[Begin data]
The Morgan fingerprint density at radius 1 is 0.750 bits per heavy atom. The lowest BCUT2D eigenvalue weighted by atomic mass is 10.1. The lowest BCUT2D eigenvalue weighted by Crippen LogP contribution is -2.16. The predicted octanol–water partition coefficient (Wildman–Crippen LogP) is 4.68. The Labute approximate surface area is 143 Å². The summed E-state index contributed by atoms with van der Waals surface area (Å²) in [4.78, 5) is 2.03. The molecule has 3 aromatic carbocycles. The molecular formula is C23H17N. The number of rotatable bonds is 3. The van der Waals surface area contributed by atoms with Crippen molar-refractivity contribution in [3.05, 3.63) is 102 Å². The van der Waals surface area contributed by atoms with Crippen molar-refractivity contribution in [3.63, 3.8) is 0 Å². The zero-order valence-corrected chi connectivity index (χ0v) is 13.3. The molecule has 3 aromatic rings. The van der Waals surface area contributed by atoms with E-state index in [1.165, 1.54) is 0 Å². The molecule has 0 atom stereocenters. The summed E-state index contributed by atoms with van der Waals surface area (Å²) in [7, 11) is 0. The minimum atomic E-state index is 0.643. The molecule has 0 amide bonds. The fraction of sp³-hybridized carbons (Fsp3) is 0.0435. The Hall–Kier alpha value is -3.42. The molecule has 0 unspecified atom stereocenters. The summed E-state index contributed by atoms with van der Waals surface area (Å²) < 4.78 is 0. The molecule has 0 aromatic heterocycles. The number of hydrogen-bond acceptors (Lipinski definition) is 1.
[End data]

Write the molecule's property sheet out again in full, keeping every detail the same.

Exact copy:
The Morgan fingerprint density at radius 1 is 0.750 bits per heavy atom. The lowest BCUT2D eigenvalue weighted by atomic mass is 10.1. The lowest BCUT2D eigenvalue weighted by Crippen LogP contribution is -2.16. The predicted octanol–water partition coefficient (Wildman–Crippen LogP) is 4.68. The Labute approximate surface area is 143 Å². The summed E-state index contributed by atoms with van der Waals surface area (Å²) in [4.78, 5) is 2.03. The molecule has 3 aromatic carbocycles. The molecular formula is C23H17N. The number of rotatable bonds is 3. The van der Waals surface area contributed by atoms with Crippen molar-refractivity contribution in [3.05, 3.63) is 102 Å². The van der Waals surface area contributed by atoms with Crippen molar-refractivity contribution in [3.63, 3.8) is 0 Å². The zero-order valence-corrected chi connectivity index (χ0v) is 13.3. The molecule has 3 aromatic rings. The van der Waals surface area contributed by atoms with E-state index in [1.165, 1.54) is 0 Å². The molecule has 0 atom stereocenters. The summed E-state index contributed by atoms with van der Waals surface area (Å²) in [7, 11) is 0. The minimum atomic E-state index is 0.643. The molecule has 0 amide bonds. The fraction of sp³-hybridized carbons (Fsp3) is 0.0435. The Hall–Kier alpha value is -3.42. The molecule has 0 unspecified atom stereocenters. The summed E-state index contributed by atoms with van der Waals surface area (Å²) < 4.78 is 0. The molecule has 0 aromatic heterocycles. The number of hydrogen-bond acceptors (Lipinski definition) is 1.